Anyway, we’re back to Greenygrey’s Rambles, which was a completely different tale, so here’s the latest Werewolf of Oz episode:

11.  IS BRITAIN SUNNY NOW? GREY DREAMS AND NIGHTMARES

I seemed to sleep for an age. I dreamt the Greenygrey world was sunny all the time now I wasn’t there, and everything lived joyously under neverending blue skies. I envisaged Blighty being so brighty that stars dropped to Earth in the form of birds to re-energise their glows amongst the overabundance of sparkling effervescence.

Six pointed Star of Birds
Six pointed Star of Birds (Photo credit: zeevveez)

I also wondered if my other half Green had forgotten me already, and joined with blue and yellow, which are after all its constituent colours.

Yellow Green & Blue [Friday Flickr Photo Collage]
Yellow Green & Blue [Friday Flickr Photo Collage] (Photo credit: LethaColleen)
And what about my lookalike. Was it connected to me, or was it another me? Was there a message I should understand? Bird-brain or going insane, it all seemed such a pain.

I awoke feeling sick and soaked in sweat. It was all still a mystery.

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The Observable Universe may be One Amazing Space among Many

Hi, it’s Stephen Wolfing, science expert at the Greenygrey. It’s hard to imagine, but the night-sky you see only contains a miniscule amount of what is actually in space around us. This was emphasised by a photo in an article on the Matador Network.

Amount of Galaxies in Space is Astounding

The article about telescopes by Hal Amen featured an image by the Hubble telescope showing an area in space a tenth the diameter of the full moon as we see it from Earth. They found 10,000 galaxies in the image. If that random part of space is typical, then there are 100 billion galaxies in the observable universe.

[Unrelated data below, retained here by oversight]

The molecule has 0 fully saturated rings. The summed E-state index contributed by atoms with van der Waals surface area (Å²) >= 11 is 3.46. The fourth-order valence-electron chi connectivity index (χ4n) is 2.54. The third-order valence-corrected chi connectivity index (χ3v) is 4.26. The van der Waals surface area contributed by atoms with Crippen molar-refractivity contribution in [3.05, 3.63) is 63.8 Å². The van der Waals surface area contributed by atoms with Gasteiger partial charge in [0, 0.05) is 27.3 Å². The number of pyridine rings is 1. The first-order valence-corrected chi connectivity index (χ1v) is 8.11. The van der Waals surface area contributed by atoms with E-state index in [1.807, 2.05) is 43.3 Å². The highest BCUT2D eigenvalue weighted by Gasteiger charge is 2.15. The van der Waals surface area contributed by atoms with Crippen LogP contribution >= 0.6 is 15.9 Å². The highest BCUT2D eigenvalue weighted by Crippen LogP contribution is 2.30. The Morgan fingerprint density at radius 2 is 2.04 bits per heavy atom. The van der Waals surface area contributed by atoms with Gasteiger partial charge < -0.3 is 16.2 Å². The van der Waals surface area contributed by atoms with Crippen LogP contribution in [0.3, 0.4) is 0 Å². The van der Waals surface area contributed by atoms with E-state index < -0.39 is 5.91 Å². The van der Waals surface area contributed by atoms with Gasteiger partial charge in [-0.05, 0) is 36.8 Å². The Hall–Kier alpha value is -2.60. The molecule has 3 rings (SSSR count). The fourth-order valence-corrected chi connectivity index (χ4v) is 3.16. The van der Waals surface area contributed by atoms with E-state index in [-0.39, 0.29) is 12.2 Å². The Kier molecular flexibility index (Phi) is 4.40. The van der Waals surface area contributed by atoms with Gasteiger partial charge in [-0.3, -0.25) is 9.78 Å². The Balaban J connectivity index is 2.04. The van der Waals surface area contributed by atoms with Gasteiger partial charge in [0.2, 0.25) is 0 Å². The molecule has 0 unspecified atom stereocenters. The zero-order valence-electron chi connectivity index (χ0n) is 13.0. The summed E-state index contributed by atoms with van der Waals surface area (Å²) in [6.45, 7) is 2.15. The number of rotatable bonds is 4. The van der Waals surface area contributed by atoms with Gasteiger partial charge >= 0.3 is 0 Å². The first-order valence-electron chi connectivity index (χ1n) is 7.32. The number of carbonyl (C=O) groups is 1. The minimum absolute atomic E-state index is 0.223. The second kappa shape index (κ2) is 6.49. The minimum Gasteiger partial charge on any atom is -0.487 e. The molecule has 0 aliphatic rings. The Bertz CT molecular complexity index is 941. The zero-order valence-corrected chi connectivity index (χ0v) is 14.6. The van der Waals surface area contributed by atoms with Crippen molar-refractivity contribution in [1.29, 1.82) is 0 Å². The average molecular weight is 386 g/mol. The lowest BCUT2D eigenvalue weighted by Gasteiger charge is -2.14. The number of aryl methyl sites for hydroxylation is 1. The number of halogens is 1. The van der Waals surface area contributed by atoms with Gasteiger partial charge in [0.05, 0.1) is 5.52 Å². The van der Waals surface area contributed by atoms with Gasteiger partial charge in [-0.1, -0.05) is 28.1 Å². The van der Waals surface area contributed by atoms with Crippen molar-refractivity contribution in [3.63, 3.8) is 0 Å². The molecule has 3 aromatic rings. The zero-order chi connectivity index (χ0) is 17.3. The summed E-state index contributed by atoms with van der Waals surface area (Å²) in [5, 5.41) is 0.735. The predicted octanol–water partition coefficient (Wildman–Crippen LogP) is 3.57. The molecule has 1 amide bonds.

Our Milky Way galaxy is one amongst billions, as our sun is one star amongst billions and our planet one amongst billions; with many exo-planets and moons thought to be ideal for harbouring life. This image shows our sun’s position in our galaxy:


Image from the Atlas of the Universe website.

Beyond the Observable Universe

Although our brains and technology have obviously not seen what is beyond the observable universe, scientists have some theories. Martin Rees believes that we may be one universe among many. He proposed this in an article on the Prospect website, which began and ended with these paragraphs:

An astonishing concept has entered mainstream cosmological thought: physical reality could be hugely more extensive than the patch of space and time traditionally called “the universe.” We’ve learnt that we live in a solar system that is just one planetary system among billions, in one galaxy among billions. But there are signs that a further Copernican demotion confronts us. The entire panorama that astronomers can observe could be a tiny part of the aftermath of our Big Bang, which is itself just one bang among a potentially infinite ensemble. In this grander perspective, what we’ve traditionally called the laws of nature may be no more than parochial bylaws—local manifestations of “bedrock” laws that must be sought at a still deeper level.

Our cosmic environment could be richly textured, but on scales so vast that our purview is restricted to a tiny fragment. We’re not directly aware of the big picture, any more than a plankton whose universe is a litre of water would be aware of the world’s topography and biosphere. It is sensible for cosmologists to start off by exploring the simplest models. But there is no more reason to expect simplicity on the grandest scale than in the terrestrial environment, where intricate complexity prevails. It is exhilarating that this wonderful concept is now within the scope of scientific enquiry.